Wage and Hour Division (WHD)
U.S. Department of Labor
US Labor Department finds Knoxville, Tenn., security company owes $62,000 in back wages to 34 guards misclassified as independent contractors
KNOXVILLE, Tenn. -- Custom Security Solutions Inc. has agreed to pay $62,038 in back wages to 34 security guards after an investigation by the U.S. Department of Labor's Wage and Hour Division found the employees were improperly classified as independent contractors and consequently denied minimum wage and overtime wages due under the Fair Labor Standards Act.
Custom Security Solutions provides guard services for Premium Coal Co. at its mining sites and washing and loadout plants in Anderson, Scott and Campbell counties.
"Increasingly, employers are categorizing their employees as independent contractors to avoid paying them in compliance with the FLSA, as well as other federal, state and local statutes," said Sandra Sanders, director of the Wage and Hour Division's Nashville District Office. "Misclassification costs taxpayers millions of dollars each year in uncollected employment taxes, and gives unscrupulous employers an unfair advantage. The Wage and Hour Division is vigorously pursuing corrective action in those situations when workers are, in fact, employees, to ensure that they are paid required wages and level the playing field for employers who play by the rules."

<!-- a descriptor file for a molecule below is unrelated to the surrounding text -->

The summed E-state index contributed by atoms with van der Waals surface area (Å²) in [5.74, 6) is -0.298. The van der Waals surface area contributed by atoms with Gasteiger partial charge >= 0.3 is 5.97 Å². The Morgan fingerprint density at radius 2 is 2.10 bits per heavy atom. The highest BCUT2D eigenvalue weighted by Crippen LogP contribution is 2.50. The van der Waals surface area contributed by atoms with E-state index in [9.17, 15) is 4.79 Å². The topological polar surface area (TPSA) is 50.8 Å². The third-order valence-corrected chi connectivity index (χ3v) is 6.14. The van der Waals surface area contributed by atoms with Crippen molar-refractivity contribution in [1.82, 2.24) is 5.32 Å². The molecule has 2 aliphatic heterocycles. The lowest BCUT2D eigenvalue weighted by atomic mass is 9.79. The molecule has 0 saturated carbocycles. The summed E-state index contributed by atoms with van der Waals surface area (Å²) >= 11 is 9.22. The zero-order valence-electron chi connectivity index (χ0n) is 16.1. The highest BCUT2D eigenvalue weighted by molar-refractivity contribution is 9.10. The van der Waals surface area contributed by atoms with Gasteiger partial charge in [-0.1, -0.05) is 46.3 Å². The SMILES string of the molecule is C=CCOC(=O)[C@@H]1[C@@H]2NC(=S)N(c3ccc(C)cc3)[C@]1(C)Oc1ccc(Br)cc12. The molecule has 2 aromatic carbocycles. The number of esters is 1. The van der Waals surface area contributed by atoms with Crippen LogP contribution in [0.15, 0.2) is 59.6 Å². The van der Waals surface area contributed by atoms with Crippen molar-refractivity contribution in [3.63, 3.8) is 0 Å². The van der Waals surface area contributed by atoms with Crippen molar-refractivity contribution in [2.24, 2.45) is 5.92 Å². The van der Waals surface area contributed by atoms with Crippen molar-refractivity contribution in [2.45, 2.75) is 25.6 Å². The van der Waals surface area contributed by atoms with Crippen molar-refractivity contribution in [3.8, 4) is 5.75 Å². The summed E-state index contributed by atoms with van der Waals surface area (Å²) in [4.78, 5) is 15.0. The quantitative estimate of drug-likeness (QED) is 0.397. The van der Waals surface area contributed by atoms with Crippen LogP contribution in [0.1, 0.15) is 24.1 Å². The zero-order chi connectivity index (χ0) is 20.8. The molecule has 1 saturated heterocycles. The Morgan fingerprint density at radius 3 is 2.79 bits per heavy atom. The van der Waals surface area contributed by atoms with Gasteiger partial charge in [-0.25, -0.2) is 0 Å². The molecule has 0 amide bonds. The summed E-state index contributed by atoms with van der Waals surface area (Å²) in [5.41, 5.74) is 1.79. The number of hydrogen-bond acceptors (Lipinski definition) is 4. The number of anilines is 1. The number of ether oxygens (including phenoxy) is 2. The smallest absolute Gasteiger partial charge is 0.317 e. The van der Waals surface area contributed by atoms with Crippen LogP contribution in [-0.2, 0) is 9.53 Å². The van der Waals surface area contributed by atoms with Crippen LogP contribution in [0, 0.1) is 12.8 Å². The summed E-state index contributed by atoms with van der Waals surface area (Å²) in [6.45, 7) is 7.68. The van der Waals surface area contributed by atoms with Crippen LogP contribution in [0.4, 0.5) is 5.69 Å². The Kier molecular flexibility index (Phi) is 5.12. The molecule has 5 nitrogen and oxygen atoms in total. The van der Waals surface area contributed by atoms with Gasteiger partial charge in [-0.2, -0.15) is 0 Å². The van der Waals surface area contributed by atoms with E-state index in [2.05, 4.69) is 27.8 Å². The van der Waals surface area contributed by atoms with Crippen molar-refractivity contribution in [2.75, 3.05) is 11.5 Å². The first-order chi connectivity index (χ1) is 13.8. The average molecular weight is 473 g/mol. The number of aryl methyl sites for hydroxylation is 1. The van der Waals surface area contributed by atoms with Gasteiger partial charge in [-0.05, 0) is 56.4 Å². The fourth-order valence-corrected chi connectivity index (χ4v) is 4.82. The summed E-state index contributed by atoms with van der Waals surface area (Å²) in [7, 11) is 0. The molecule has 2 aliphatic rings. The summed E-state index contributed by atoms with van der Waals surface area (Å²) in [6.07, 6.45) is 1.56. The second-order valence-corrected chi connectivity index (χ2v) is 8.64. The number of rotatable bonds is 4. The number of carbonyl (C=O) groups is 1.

The division's investigators determined that the 34 employees were paid a "straight time" rate for all hours worked instead of time and one-half their hourly rates for hours over 40, as required by the FLSA. This practice resulted in the employees being owed $61,937 in overtime back wages. Additionally, one of the employees was not paid the minimum wage of $7.25 per hour for all hours worked, and is also owed $101 in minimum wage payments.
In addition to paying the back wages, the company agreed to maintain future compliance by ensuring employees are properly classified and compensated for all hours worked in accordance with the FLSA.
The misclassification of employees as independent contractors is an alarming trend, particularly in industries that often employ low-wage, vulnerable workers and in which the Wage and Hour Division historically has found significant wage violations. The practice is a serious threat both to employees entitled to good and safe jobs, as well as to employers who obey the law. Misclassified employees often are deprived of overtime and minimum wages, and are forced to pay taxes that their employers are legally obligated to pay. Misclassification also creates a competitive disadvantage for employers who comply with the law.
Under the FLSA, an employment relationship must be distinguished from a strictly contractual one. An employee – as distinguished from a person who is engaged in a business of his or her own – is one who, as a matter of economic reality, follows the usual path of an employee and is dependent on the business that he or she serves. For more information, visit http://www.dol.gov/whd/regs/compliance/whdfs13.htm.
The FLSA requires that covered employees be paid at least the federal minimum wage of $7.25 per hour for all hours worked, plus time and one-half their hourly rates of pay for hours worked beyond 40 per week. Additionally, accurate records of employees' wages, hours and other conditions of employment must be maintained.
For more information about the FLSA, call the Wage and Hour Division's Knoxville Area Office at 865-545-4619 or its toll-free helpline at 866-4US-WAGE (487-9243). Information also is available on the Internet at http://www.dol.gov/whd.
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